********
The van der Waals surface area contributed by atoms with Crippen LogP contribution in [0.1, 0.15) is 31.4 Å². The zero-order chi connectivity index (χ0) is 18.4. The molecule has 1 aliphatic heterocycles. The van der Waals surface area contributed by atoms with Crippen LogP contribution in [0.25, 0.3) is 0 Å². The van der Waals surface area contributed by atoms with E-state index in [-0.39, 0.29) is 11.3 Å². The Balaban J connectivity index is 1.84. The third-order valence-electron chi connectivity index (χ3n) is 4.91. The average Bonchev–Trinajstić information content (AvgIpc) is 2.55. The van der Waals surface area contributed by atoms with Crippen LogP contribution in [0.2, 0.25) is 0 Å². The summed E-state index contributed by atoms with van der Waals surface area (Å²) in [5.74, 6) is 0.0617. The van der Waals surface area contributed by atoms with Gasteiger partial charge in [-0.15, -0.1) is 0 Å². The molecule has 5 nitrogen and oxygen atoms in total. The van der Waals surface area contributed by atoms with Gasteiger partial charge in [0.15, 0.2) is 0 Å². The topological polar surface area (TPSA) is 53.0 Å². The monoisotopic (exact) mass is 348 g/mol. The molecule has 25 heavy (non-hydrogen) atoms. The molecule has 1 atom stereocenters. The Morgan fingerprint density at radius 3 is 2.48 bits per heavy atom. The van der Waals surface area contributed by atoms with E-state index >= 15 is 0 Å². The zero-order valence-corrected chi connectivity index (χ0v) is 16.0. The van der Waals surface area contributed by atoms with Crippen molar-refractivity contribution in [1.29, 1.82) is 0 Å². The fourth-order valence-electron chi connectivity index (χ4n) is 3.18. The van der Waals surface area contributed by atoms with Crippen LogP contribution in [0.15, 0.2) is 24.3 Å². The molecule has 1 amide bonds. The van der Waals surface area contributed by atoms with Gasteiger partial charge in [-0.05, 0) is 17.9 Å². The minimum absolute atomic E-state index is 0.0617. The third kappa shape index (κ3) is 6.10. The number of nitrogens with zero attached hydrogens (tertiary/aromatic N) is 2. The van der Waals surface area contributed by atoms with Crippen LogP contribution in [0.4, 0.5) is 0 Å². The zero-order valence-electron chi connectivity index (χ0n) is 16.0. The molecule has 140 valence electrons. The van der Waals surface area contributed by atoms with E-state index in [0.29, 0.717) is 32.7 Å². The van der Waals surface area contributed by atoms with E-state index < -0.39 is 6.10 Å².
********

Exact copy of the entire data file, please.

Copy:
The van der Waals surface area contributed by atoms with Crippen LogP contribution in [0.1, 0.15) is 31.4 Å². The zero-order chi connectivity index (χ0) is 18.4. The molecule has 1 aliphatic heterocycles. The van der Waals surface area contributed by atoms with Crippen LogP contribution in [0.25, 0.3) is 0 Å². The van der Waals surface area contributed by atoms with E-state index in [-0.39, 0.29) is 11.3 Å². The Balaban J connectivity index is 1.84. The third-order valence-electron chi connectivity index (χ3n) is 4.91. The average Bonchev–Trinajstić information content (AvgIpc) is 2.55. The van der Waals surface area contributed by atoms with Crippen LogP contribution in [0.2, 0.25) is 0 Å². The summed E-state index contributed by atoms with van der Waals surface area (Å²) in [5.74, 6) is 0.0617. The van der Waals surface area contributed by atoms with Gasteiger partial charge in [-0.15, -0.1) is 0 Å². The molecule has 5 nitrogen and oxygen atoms in total. The van der Waals surface area contributed by atoms with Gasteiger partial charge in [0.15, 0.2) is 0 Å². The topological polar surface area (TPSA) is 53.0 Å². The monoisotopic (exact) mass is 348 g/mol. The molecule has 25 heavy (non-hydrogen) atoms. The molecule has 1 atom stereocenters. The Morgan fingerprint density at radius 3 is 2.48 bits per heavy atom. The van der Waals surface area contributed by atoms with E-state index >= 15 is 0 Å². The zero-order valence-corrected chi connectivity index (χ0v) is 16.0. The van der Waals surface area contributed by atoms with Crippen molar-refractivity contribution in [1.29, 1.82) is 0 Å². The fourth-order valence-electron chi connectivity index (χ4n) is 3.18. The van der Waals surface area contributed by atoms with Crippen LogP contribution in [0.15, 0.2) is 24.3 Å². The molecule has 1 amide bonds. The van der Waals surface area contributed by atoms with Gasteiger partial charge in [-0.05, 0) is 17.9 Å². The minimum absolute atomic E-state index is 0.0617. The third kappa shape index (κ3) is 6.10. The number of nitrogens with zero attached hydrogens (tertiary/aromatic N) is 2. The van der Waals surface area contributed by atoms with Crippen LogP contribution in [0.4, 0.5) is 0 Å². The zero-order valence-electron chi connectivity index (χ0n) is 16.0. The molecule has 140 valence electrons. The van der Waals surface area contributed by atoms with E-state index in [0.29, 0.717) is 32.7 Å². The van der Waals surface area contributed by atoms with E-state index < -0.39 is 6.10 Å².